Of the three options, Clifton has the clearest picture of what he is as a player. The Bruins know his strengths, a high motor, willingness to shoot the puck, and ability to engage in physical battles, as well as his weaknesses, overplaying the puck, not being an offensive driver, and a propensity for being dragged out of the play to chase a hit. As such, the hiring of Montgomery impacts him the least. He may have a shot to play the run-and-gun style that may fit his game, but he will not be cracking the top-four or seeing crucial minutes on the team.

Connor Clifton Boston Bruins
Connor Clifton, Boston Bruins (Jess Starr/The Hockey Writers)

Knowing he does not have as much of a ceiling is likely enough to keep some other teams from taking a chance on Clifton. The Bruins would likely have to move him for “future considerations” aka nothing, or in a best-case scenario, maybe a seventh-round draft pick or player to add to the Providence Bruins. A team lower in the standings may have a use for him, but on most teams, he will be exactly what he is in Boston, a third-pair or depth defenseman who is fine, but not a player that teams will be trading for a few weeks into the season.

Jakub Zboril

The last name on this list is the biggest wildcard. Jakub Zboril has the most question marks, but also the highest upside of any of the three defensemen listed in this article. He is recovering from an ACL injury, so there is concern about how he will acclimate to NHL game speed again. However, he was a bright spot for much of the Bruins’ preseason, playing his way onto the roster, including pushing the veteran Reilly onto waivers. His play trailed off towards the end though, moving from a lock on the second or third pair to a roster battle, one he ultimately won, but a battle, nonetheless.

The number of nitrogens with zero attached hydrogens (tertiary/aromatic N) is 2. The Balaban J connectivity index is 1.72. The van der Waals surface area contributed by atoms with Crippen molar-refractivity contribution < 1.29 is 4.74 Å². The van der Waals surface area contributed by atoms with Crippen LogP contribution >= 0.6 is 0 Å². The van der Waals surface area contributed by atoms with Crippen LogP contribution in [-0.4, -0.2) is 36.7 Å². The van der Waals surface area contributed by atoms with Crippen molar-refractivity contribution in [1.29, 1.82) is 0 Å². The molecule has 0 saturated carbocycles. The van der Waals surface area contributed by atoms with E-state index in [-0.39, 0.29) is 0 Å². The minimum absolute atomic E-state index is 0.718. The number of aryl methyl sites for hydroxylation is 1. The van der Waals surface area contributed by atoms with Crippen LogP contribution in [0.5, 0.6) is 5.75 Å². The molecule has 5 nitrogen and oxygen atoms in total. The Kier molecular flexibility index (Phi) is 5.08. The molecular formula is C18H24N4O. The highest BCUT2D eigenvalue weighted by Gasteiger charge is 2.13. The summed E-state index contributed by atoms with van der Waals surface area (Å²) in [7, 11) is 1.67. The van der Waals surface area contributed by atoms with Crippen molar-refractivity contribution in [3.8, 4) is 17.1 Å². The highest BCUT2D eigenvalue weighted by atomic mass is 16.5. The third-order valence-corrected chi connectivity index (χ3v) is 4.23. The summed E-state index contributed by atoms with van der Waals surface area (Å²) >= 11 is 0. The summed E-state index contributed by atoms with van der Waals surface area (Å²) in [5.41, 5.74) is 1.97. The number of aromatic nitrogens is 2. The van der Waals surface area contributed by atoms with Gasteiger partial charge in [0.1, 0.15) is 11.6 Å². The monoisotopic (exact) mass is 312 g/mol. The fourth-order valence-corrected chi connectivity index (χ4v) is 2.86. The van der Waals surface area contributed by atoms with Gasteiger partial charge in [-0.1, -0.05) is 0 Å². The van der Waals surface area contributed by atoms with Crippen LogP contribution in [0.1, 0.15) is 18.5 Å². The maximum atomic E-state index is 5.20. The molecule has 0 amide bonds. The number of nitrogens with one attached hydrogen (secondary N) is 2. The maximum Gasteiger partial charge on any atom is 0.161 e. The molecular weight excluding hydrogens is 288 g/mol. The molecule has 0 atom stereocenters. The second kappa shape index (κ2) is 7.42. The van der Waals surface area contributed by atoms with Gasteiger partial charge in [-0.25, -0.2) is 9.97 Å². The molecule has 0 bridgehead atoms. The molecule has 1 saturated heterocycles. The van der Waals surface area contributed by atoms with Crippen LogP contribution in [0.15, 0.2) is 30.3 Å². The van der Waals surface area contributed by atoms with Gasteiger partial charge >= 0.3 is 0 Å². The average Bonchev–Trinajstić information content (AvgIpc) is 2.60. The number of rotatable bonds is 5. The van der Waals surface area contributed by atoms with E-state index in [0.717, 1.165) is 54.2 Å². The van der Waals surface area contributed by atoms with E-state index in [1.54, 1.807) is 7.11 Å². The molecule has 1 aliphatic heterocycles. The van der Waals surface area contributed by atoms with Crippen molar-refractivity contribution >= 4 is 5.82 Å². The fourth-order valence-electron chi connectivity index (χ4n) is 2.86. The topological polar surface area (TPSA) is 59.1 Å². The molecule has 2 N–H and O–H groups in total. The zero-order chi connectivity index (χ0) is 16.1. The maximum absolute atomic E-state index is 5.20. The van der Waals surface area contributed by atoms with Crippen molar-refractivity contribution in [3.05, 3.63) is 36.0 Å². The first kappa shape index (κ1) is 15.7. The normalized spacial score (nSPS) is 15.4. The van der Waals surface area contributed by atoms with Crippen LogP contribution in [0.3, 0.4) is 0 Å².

Jakub Zboril Boston Bruins
Jakub Zboril, Boston Bruins (Amy Irvin / The Hockey Writers)

Zboril has a lighter cap hit than Reilly, $1.1 million, is four years younger, and likely possesses a more complete game. This should seem like a no-brainer then. Zboril stays in Boston. Not so fast though. Zboril has the highest upside to the Bruins, but he also has the highest upside to other teams, meaning he could be moved for a better return that would continue to help the organization in the years to come. By bringing back a mid-round draft pick along with a prospect, they could start the slow process of digging out from their current position at the bottom of the NHL’s prospect rankings. While Reilly and Clifton would be waiver selections for other teams, with a chance to improve their stock, Zboril has youth and promise to bet on, meaning the Bruins could turn him into multiple assets in a potential trade.

What the Bruins Should Do

There you have it. Three names that could be moved to accommodate Grzelcyk returning from his shoulder injury. The question now becomes, who makes way? I am going to stick with the consensus pick and say Reilly should be moved. He has the most similar game to Grzelcyk, albeit at a lower level, so he would become redundant when No. 48 returns to the ice. I would love him to play his way into a trade during the remaining weeks that Grzelcyk is rehabbing, but NHL general managers are often too smart to fall for this trick.

Related: Boston Bruins 2022-23 Training Camp Battles: Defensemen

I wouldn’t stop there though. I would also see if any team would take on Clifton. Sure, it is great having a right-shot seventh defenseman, but Zboril can play that role better than him and provide more to the team. Stralman is also a righty who could take some games off, likely against better skating teams where he may prove overmatched. This second move also looks towards the future as before long Brad Marchand and Charlie McAvoy will be returning from their own offseason surgeries and the Bruins will have even more decisions to make about their roster moving forward.